Success stories aren’t always told with bold type. Some of the most successful business leaders make their mark with quiet competence and unswerving commitment to their enterprise and their city.
The five business leaders to be inducted into the Washington Business Hall of Fame are just such success stories. As one of the honorees, telecom entrepreneur Jeong Kim, puts it, “I tend to say less and do more.”
The Washington Business Hall of Fame was founded in 1988 by the Greater Washington Board of Trade and The Washingtonian for the benefit of Junior Achievement of the National Capital Area. Each year Junior Achievement sends more than 1,000 volunteers into local classrooms to teach about business, entrepreneurship, and personal finance. The volunteers serve as role models for more than 33,000 kids from kindergarten through 12th grade.
The 2006 laureates will be inducted into the Washington Business Hall of Fame at the Marriott Wardman Park Hotel on Tuesday, November 28. For information about the Hall of Fame dinner, contact Junior Achievement at 202-296-1200.
After active duty in the Marine Corps and jobs with the United States Information Agency, the Voice of America, and the federal Office of Economic Opportunity, Ken Sparks thought it was time he put his law degree to use. But back in 1969, law-firm associates made about $15,000 a year. Even the federal government paid better. Sparks was married and had a mortgage.
Then he was interviewed for the top staff job at the Federal City Council by the chairs of four corporate boards. They offered Sparks a salary of $30,000 and a challenge—to marshal the business elite to help the District of Columbia help itself.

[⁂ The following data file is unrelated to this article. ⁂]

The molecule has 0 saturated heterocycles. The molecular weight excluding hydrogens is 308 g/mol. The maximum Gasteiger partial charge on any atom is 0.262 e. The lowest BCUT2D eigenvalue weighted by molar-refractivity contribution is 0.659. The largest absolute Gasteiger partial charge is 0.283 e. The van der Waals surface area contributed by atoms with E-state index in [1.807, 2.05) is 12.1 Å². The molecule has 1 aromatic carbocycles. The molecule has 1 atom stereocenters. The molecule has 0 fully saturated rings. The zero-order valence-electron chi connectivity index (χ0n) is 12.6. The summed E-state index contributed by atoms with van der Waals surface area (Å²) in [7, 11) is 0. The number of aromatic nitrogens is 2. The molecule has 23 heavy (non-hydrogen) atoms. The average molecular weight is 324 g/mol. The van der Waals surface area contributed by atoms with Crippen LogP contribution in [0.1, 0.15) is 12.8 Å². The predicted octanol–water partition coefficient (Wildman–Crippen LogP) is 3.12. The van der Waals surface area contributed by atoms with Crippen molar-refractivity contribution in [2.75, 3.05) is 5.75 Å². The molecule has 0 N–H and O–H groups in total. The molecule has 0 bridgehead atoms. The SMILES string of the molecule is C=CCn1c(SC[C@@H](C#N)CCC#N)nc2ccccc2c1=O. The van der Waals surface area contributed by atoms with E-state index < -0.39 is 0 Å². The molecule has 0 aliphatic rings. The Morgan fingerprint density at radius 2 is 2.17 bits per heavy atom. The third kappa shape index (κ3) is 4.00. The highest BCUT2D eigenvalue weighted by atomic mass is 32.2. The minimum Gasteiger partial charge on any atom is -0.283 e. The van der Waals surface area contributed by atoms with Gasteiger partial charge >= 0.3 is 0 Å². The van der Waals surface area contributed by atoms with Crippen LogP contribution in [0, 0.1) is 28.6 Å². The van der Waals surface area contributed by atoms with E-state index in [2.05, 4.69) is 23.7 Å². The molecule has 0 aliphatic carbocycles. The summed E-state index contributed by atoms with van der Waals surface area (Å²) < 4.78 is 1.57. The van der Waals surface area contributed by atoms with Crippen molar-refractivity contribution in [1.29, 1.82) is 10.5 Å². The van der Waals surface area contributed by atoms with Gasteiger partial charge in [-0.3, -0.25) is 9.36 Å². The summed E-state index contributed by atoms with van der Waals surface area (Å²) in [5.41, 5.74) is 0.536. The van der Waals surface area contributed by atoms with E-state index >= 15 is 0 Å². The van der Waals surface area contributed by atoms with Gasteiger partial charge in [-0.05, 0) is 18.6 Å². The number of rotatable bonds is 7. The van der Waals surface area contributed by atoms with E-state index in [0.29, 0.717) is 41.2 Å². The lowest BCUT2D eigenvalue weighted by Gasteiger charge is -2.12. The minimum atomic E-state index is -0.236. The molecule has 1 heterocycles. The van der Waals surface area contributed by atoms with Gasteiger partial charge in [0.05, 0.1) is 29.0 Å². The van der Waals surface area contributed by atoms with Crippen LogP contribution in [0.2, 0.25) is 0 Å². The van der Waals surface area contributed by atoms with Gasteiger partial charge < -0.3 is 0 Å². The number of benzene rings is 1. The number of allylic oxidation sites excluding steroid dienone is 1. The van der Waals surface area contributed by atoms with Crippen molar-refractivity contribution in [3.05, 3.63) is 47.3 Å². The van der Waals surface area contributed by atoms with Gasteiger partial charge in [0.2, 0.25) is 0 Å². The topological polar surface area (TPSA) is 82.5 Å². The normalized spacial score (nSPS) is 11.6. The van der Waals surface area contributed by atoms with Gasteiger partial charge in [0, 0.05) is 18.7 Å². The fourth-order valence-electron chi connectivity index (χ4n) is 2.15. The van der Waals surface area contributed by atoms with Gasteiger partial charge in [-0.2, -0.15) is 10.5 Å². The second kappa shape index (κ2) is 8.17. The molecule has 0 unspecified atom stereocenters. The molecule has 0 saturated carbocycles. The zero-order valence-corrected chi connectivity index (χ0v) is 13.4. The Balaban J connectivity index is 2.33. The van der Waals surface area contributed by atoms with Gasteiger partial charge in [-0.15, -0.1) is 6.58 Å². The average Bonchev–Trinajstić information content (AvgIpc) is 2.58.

When Sparks became executive vice president of the Federal City Council in 1970, Washington was still reeling from the 1968 riots. Crime was rampant, home rule was still a dream, and Washingtonians were starting to realize the impact drugs were having on the area.
In 1969, Dr. Robert DuPont of St. Elizabeths Hospital had tested every person put into the DC jail in a one-month period; 44 percent tested positive for heroin. Sparks helped produce a film about DuPont’s work. It starred DC actor Robert Hooks and was narrated by newsman Howard K. Smith. “Channel 9 preempted Sonny & Cher to show the documentary,” Sparks recalls. The program won an Emmy—and community support for combating the drug epidemic.
It was just the beginning. In more than 30 years at the Federal City Council, Sparks worked to build and expand Metro, the region’s airports, the DC Convention Center, and the Verizon Center. He chaired the commission that oversaw development of the International Trade Center near the White House. He served on the advisory board for the Center for Excellence in Municipal Management at George Washington University, as secretary of the Economic Club, and on the boards of the Washington Hospital Center Foundation and the Helen Hayes Awards.
“I love the excitement of it all,” he says. “It’s a place where power gets exercised. If you live long enough and are flexible enough, you can get things done.”
Sparks now serves on the Federal Reserve Board in Richmond and teaches at the William & Mary law school.
A noted composer and performer, Sparks has written songs saluting the Marine Corps and the city he loves:
You’re gonna love the view
Down Pennsylvania Avenue,
From the big White House to the Capitol dome.
Your heart will burst with pride,
You’re gonna feel so warm inside
As you discover your nation’s fabulous home.